What images spring to mind when you have to picturise a bartender? Maybe some cool guy with a neck tattoo? Okay, with a tattoo or not, but definitely a guy, I assume. Because of the world we live in, it’s unusual for a bartender to be a woman.
For us women, going to a pub is a big deal, let alone standing behind the bar. Infact, for some people, that is unimaginable.
Whether we like it or not, patriarchy has significantly impacted both men and women in society. And with bartending already being a misunderstood job choice, women who choose this road have to go through all sorts of judgments in their entire lives. They are viewed as immoral as people perceive this career option to be wrong for society, both ethically and physically.
Contrary to popular belief, bartending can be an excellent career choice for people willing to work hard because it is not easy money. The more crowded the bar becomes, the more stressful it is for the bartenders. It is exhausting to curate excellent beverages for each customer while also being kind to everyone, good and bad, in a congested atmosphere.
Now talking about women bartenders, the idea of women working behind the bar will take years to become acceptable. Despite the stigma, it is quite surprising to hear how 60% of bartenders today are women bartenders.
Now, a bartendress (as we like to call them!) is often confused with a barmaid. A barmaid is someone who works in a bar, while a bartendress is someone who tends a bar.
Women Bartenders in the Bartending Industry
Despite existing patriarchal barriers to women’s bartending or drinking, numerous women in the past have gone down in history as cocktail superstars who influenced drinking culture. Let us take a look at the journey of a few.
Women bartenders were scarce in London during her time, which occurred in the early 1900s. All women working in bars were either daughters of mechanics and tradespeople or ladies from the upper classes looking for work as they were forced to become self-sufficient. Ada Coleman, commonly known as “Coley,” was 24 years old at the time and worked at the Savoy American Bar in London. She was promoted to Head Bartender within four years of starting work there.
She worked there for 23 years and invented the famous Hanky panky, a cocktail with an Italian touch to gin. Much ahead of her time, Coleman was one of history’s most brilliant mixologists and a major source of inspiration for all bartenders worldwide, regardless the gender.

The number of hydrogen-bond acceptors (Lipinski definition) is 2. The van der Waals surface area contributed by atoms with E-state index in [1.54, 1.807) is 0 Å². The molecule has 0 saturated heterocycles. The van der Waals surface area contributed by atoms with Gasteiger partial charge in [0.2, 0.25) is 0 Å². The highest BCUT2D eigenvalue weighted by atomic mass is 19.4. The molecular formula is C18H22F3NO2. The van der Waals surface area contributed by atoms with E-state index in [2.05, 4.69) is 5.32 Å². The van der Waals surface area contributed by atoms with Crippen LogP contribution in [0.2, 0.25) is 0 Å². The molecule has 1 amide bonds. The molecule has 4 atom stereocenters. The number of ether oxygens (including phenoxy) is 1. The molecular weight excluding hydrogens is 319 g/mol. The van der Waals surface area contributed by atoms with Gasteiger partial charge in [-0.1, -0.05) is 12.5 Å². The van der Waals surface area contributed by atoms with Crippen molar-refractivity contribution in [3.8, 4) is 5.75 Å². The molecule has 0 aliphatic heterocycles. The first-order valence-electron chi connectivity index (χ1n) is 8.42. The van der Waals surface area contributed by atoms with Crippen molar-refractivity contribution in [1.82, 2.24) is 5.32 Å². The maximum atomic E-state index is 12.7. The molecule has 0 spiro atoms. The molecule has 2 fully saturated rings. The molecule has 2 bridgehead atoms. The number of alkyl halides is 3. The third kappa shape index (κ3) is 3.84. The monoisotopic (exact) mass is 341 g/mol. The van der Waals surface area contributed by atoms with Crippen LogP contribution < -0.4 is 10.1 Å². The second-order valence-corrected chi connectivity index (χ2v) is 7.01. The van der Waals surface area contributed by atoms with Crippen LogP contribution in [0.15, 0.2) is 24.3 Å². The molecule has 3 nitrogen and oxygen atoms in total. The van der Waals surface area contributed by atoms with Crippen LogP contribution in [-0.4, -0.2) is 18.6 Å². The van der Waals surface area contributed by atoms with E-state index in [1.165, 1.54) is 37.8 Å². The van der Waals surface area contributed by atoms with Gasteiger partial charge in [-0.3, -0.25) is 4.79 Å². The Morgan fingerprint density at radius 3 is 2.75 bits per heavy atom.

Being recognized by the Kentucky Bourbon Hall of Fame, Joy Perrine became the first women bartender to get this honor. It was a watershed moment for her. She grew up in New Jersey and then moved to the Virgin Islands, where she began her career in bartending. Women couldn’t even envision drinking whisky when she came to Kentucky in 1978, and they weren’t even allowed in those pubs until the 1970s. Enters Perrine with her revolutionary goal.
Belonging to the state where people couldn’t dare meddling with the native spirit, Bourbon- you either have it neat or with some water- Perrine started experimenting with it. She realized how great, Bourbon’s natural sweetness could be when combined with other sweet flavors like maple or orange. Joy did it all, from designing delicious whisky cocktails to winning honors for them. Even that’s how she earned the moniker “Bad Girl of Bourbon.”
Lynnette began her career as a cocktail waitress before becoming a bartender and mixologist. She made the switch when she learned mixology and relocated to New York City, where she was promoted to senior bartender. Fascinated with rum because of its rich history, she tried her hands at rum-infused cocktails.
Marrero got introduced to Ivy Mix, a New York bartender, and together they launched Speed Rack, a cocktail competition for female bartenders that raises money for breast cancer charities. The major purpose was to assist and unite female bartenders and distillers for a shared cause. Lynnette has been a fantastic inspiration for every woman in the bartending field. From raising $500,000 to being a national brand mixologist, she accomplished it all.
There are plenty of more names that would make to the list. From Audrey Sanders to Julie Reiner, these women have pushed back against patriarchal beliefs and became role models for many.
Facts about the status of Women Bartenders in the industry
- There is a significant salary disparity between men and women in the bartending industry. In higher-profile positions, the latter is often disregarded.
- Women bartenders are often looked down upon and seen with shame and disgust. Whether working or visiting, women at bars are still thought to be morally deficient.
- Inappropriate behavior is common, considering how women bartenders have to deal with all sorts of men, mostly drunk, on a regular basis and be nice to them at the same time. This kind of behavior occurs in the hospitality industry on a large scale.
Wrapping it up
The world has changed and so are the mindsets. We have come a long way and every profession today has an equal number of women staff who are excelling at their jobs.
So why should not they be in the bartending industry too?